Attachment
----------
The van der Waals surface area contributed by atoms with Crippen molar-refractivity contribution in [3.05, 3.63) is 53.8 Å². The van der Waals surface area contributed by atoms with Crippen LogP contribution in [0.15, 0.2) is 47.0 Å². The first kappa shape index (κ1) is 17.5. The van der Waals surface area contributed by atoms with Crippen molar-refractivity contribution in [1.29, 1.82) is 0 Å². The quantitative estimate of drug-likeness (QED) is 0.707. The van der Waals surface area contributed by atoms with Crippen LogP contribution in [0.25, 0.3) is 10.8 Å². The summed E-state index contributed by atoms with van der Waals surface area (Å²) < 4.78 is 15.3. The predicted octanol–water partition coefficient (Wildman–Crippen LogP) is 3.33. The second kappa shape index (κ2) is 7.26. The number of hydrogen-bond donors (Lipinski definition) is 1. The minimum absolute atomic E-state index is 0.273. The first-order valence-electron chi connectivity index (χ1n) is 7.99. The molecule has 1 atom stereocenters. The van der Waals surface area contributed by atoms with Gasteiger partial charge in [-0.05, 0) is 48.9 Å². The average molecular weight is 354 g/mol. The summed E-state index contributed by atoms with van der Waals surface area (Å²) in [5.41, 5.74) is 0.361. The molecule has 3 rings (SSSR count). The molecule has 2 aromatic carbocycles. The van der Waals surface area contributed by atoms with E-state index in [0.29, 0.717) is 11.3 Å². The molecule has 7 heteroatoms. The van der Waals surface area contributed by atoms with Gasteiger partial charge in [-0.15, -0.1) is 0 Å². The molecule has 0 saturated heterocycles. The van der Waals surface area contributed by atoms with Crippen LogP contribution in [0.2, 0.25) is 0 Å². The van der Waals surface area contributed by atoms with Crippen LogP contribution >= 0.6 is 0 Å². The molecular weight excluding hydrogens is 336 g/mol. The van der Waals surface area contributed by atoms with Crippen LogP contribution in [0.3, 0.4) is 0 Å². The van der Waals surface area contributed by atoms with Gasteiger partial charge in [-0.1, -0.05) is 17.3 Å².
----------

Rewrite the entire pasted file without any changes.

The van der Waals surface area contributed by atoms with Crippen molar-refractivity contribution in [3.05, 3.63) is 53.8 Å². The van der Waals surface area contributed by atoms with Crippen LogP contribution in [0.15, 0.2) is 47.0 Å². The first kappa shape index (κ1) is 17.5. The van der Waals surface area contributed by atoms with Crippen molar-refractivity contribution in [1.29, 1.82) is 0 Å². The quantitative estimate of drug-likeness (QED) is 0.707. The van der Waals surface area contributed by atoms with Crippen LogP contribution in [0.25, 0.3) is 10.8 Å². The summed E-state index contributed by atoms with van der Waals surface area (Å²) < 4.78 is 15.3. The predicted octanol–water partition coefficient (Wildman–Crippen LogP) is 3.33. The second kappa shape index (κ2) is 7.26. The number of hydrogen-bond donors (Lipinski definition) is 1. The minimum absolute atomic E-state index is 0.273. The first-order valence-electron chi connectivity index (χ1n) is 7.99. The molecule has 1 atom stereocenters. The van der Waals surface area contributed by atoms with Gasteiger partial charge in [-0.05, 0) is 48.9 Å². The average molecular weight is 354 g/mol. The summed E-state index contributed by atoms with van der Waals surface area (Å²) in [5.41, 5.74) is 0.361. The molecule has 3 rings (SSSR count). The molecule has 2 aromatic carbocycles. The van der Waals surface area contributed by atoms with E-state index in [0.29, 0.717) is 11.3 Å². The molecule has 7 heteroatoms. The van der Waals surface area contributed by atoms with Gasteiger partial charge in [-0.15, -0.1) is 0 Å². The molecule has 0 saturated heterocycles. The van der Waals surface area contributed by atoms with Crippen LogP contribution in [0.2, 0.25) is 0 Å². The van der Waals surface area contributed by atoms with Crippen LogP contribution >= 0.6 is 0 Å². The molecular weight excluding hydrogens is 336 g/mol. The van der Waals surface area contributed by atoms with Crippen LogP contribution in [0.3, 0.4) is 0 Å². The van der Waals surface area contributed by atoms with Gasteiger partial charge in [-0.1, -0.05) is 17.3 Å².